Updated 07 August 2015

Subtle signs of domestic violence

Physical warning signs of domestic abuse can be picked up during health care visits to the doctor – things like irritable bowel syndrome and insomnia.


Fact: South Africa has the highest rate of domestic violence in the world. It is estimated that every six hours a woman is killed by her intimate partner in this country.

Feelings of powerlessness

The South African Medical Research Council (MRC) has found that 40 percent of men have hit their partners, and one in four men has raped a woman. The degree of acceptance or feelings of powerlessness by women is reflected by the fact that while twenty five percent of South African women are raped, only two percent of those raped by a partner report the fact to the police.

Read: The Domestic Violence Act

It is a sad fact that statistically South African women have more to fear from people they know than from strangers.   

However, South Africa is by no means an isolated case, and a recent study by the University of Michigan has found that one in five American men admits to violence towards their spouse or partner.  A surprising finding by the same study was that physical warning signs of domestic abuse could be picked up during health care visits to the doctor – things like irritable bowel syndrome and insomnia.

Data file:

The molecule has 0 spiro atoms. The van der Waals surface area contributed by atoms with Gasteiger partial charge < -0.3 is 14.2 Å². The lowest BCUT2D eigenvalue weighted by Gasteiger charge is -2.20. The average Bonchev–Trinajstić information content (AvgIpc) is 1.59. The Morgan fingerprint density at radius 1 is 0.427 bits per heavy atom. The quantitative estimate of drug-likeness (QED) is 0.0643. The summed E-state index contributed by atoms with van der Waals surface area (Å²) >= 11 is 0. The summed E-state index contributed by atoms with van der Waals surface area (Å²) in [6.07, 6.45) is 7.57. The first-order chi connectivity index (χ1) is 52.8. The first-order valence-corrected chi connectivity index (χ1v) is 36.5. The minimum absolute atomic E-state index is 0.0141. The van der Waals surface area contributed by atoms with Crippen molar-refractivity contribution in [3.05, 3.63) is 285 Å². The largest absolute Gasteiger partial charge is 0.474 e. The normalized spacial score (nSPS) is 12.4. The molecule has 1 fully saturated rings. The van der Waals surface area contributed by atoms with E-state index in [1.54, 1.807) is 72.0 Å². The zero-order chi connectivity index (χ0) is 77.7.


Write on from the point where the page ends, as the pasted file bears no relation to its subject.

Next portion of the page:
Bruises and broken bones

The more obvious signs of physical abuse like bruises and, in extreme cases, broken bones are easy to observe, but there are also more subtle signs that may have other causes and are mostly not linked to an abusive relationship. It may also be difficult to separate these physical manifestations from psychological symptoms of domestic violence, like the following examples:

- Quiet, passive behaviour

- Signs of depression like avoidance of eye contact and crying

- Anxiety

- Chronic fatigue

- “Battered woman syndrome”, much like post-traumatic stress disorder

- Substance abuse – prescription drugs, alcohol or illegal drugs

'Noninjury' complaints

The ongoing stress experienced by victims of domestic violence can lead to “noninjury”
medical complaints that are not directly caused by the abuse experienced by the victim.
These symptoms are caused by a psychological reaction to abuse and may also present in cases of psychological violence where the perpetrator never lays a finger on the victim. They are the result of the constant stress and tension of being in an abusive relationship.

Read: Abuse has lasting affect on women

Some typical “noninjury” medical complaints experienced by victims of domestic abuse include:

- Headaches

- Asthma  

- Gastrointestinal symptoms

- Insomnia or restless sleep  

- Genital soreness

- Pelvic pain

- Back pain

- Painful sex

- Choking sensations

- Palpitations

- Neck pain

Read more:

Mental problems linked to abuse
Prayer helps domestic abuse victims
Domestic scars tell stories  

Violence Against Women in South Africa Fact Sheet
The World Post
South African Medical Research Council

The South African

emedicine health
Psych Central

Image: Young woman crying from Shutterstock

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